HAPPINESS

The sister-in-law of a friend of Dr Johnson was imprudent enough once to claim in his presence that she was happy. He pounced on her hard, remarking in a loud, emphatic voice that if she was indeed the contented being she professed herself to be, then her life gave the lie to every research of humanity; for she was happy without health, without beauty, without money and without understanding. It was rough treatment, for which Johnson has been much criticised, though it should be remembered that he spoke as an eighteenth-century man, before our present preoccupation with happiness as an enduring condition of life became prevalent. Actually, I think I see his point.

There is something quite ridiculous, and even indecent, in an individual claiming to be happy. Still more, a people or a nation making such a claim. The pursuit of happiness, included along with life and liberty in the American Declaration of Independence as an inalienable right, is without any question the most fatuous which could possibly be undertaken. This lamentable phrase—the pursuit of happiness—is responsible for a good part of the ills and miseries of the modern world. To pursue happiness, individually or collectively, as a conscious aim is the surest way to miss it altogether; as is only too tragically evident in countries like Sweden and America where happiness has been most ardently pursued, and where the material circumstances usually considered conducive to happiness have been most effectively constructed. The Gadarene swine were doubtless in pursuit of happiness when they hurled themselves to destruction over the cliff. Today, the greater part of mankind, led by the technologically most advanced, are similarly bent, and if they persist, will assuredly meet a similar fate. The pursuit of happiness, in any case, soon resolves itself into the pursuit of pleasure, something quite different—a mirage of happiness, a false vision of shade and refreshment seen across parched sand.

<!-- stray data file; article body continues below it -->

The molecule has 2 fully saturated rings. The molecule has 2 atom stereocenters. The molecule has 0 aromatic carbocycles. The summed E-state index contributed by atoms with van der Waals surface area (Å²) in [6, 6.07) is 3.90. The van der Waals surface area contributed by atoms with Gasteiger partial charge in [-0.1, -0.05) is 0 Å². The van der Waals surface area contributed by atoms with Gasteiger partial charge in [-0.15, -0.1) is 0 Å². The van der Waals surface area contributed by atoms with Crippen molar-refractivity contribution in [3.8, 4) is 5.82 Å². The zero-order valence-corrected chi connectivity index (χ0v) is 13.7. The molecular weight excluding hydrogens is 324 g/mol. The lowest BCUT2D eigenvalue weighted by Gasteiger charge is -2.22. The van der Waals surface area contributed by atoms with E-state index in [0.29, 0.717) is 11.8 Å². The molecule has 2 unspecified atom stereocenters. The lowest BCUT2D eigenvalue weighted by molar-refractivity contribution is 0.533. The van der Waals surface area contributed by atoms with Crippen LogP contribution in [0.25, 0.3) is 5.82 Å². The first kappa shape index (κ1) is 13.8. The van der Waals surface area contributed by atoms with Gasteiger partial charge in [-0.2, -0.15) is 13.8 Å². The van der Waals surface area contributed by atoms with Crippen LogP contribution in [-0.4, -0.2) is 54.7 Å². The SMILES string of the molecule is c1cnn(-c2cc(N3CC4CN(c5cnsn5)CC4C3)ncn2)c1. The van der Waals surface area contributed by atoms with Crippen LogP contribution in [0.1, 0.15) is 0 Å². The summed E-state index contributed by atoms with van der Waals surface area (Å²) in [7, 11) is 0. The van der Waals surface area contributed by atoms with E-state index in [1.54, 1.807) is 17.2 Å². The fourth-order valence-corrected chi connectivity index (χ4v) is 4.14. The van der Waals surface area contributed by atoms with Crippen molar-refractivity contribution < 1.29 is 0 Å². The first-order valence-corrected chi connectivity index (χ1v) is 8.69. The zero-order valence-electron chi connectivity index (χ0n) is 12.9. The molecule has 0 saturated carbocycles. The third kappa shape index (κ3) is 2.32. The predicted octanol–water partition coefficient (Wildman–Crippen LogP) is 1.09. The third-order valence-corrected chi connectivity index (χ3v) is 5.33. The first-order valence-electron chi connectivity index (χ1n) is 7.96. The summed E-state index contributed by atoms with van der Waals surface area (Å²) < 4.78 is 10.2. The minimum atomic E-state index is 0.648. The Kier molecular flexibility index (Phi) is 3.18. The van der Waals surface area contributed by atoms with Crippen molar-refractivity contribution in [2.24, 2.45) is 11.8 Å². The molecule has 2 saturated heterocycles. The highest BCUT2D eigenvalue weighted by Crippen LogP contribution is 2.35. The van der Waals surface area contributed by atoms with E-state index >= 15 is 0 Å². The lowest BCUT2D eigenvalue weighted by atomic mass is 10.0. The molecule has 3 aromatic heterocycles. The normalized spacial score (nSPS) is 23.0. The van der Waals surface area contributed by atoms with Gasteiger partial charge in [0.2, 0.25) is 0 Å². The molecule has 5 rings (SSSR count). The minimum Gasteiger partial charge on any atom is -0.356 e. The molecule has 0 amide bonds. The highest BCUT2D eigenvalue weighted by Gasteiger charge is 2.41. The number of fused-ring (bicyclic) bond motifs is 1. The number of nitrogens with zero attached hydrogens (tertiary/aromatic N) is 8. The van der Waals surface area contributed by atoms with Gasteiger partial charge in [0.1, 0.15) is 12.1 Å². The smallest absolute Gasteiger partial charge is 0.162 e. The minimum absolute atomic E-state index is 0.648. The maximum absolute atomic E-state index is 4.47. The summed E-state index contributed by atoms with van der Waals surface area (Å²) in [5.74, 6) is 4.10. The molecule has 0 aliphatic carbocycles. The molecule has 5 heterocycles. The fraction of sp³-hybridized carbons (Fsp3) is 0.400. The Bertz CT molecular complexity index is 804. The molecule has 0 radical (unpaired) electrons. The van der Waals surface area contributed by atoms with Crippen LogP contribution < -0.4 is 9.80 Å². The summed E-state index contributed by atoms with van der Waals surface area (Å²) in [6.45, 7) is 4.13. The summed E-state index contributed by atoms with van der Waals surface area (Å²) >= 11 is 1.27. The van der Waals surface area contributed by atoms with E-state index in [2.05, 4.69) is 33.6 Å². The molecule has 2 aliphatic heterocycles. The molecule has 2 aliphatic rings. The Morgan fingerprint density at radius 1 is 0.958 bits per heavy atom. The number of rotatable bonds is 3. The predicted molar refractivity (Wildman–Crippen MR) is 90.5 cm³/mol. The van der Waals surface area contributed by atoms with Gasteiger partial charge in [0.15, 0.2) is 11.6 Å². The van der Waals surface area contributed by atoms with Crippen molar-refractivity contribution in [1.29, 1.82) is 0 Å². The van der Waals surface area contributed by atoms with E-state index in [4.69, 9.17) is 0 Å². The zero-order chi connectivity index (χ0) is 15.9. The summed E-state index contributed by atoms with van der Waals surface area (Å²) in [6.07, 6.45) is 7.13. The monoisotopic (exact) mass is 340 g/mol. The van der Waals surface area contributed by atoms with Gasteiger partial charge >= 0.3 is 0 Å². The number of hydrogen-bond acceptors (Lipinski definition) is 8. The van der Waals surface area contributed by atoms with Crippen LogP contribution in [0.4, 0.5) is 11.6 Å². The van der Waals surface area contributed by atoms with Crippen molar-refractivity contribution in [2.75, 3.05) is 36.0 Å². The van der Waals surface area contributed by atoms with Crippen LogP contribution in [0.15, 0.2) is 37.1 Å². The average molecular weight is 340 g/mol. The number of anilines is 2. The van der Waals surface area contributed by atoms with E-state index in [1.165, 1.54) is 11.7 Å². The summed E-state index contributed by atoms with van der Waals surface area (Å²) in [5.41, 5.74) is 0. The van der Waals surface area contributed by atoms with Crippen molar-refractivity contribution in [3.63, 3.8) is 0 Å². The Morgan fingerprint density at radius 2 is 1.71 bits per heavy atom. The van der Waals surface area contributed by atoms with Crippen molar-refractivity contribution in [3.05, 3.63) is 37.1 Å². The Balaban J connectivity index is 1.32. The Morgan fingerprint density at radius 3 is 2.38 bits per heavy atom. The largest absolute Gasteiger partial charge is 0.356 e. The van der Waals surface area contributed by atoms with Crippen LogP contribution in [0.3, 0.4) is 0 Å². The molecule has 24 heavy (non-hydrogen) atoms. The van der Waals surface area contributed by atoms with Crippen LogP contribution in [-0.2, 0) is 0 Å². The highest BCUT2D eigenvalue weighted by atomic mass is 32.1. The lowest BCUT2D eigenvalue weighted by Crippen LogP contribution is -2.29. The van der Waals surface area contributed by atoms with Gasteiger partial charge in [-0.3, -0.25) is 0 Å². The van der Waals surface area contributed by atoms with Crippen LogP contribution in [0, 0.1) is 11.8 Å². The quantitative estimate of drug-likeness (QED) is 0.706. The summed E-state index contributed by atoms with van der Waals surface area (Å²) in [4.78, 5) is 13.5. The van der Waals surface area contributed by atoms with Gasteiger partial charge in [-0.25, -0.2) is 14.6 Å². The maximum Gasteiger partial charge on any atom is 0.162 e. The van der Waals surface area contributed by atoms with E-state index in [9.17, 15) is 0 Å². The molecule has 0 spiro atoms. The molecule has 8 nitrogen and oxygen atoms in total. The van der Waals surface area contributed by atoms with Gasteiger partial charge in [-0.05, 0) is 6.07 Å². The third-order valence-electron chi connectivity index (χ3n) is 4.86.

Where, then, does happiness lie ? In forgetfulness, not indulgence, of the self. In escape from sensual appetites, not in their satisfaction. We live in a dark, self-enclosed prison which is all we see or know if our glance is fixed ever downwards. To lift it upwards, becoming aware of the wide, luminous universe outside—this alone is happiness. At its highest level such happiness is the ecstasy which mystics have inadequately described. At more humdrum levels it is human love; the delights and beauties of our dear earth, its colours and shapes and sounds; the enchantment of understanding and laughing, and all other exercise of such faculties as we possess; the marvel of the meaning of everything, fitfully glimpsed, inadequately expounded, but ever-present.

Such is happiness—not compressible into a pill; not translatable into a sensation; lost to whoever would grasp it to himself alone, not to be gorged out of a trough, or torn out of another's body, or paid into a bank, or driven along a motorway, or fired in gun-salutes, or discovered in the stratosphere. Existing, intangible, in every true response to life, and absent in every false one. Propounded through the centuries in every noteworthy word and thought and deed. Expressed in art and literature and music; in vast cathedrals and tiny melodies; in everything that is harmonious, and in the unending heroism of imperfect men reaching after perfection.

When Pastor Bonhoeffer was taken off by his Nazi guards to be executed, as I have read, his face was shining with happiness, to the point that even those poor clowns noted it. In that place of darkest evil, he was the happiest man—he, the executed. I find this an image of supreme happiness.

B.B.C. Broadcast, 5 October 1965

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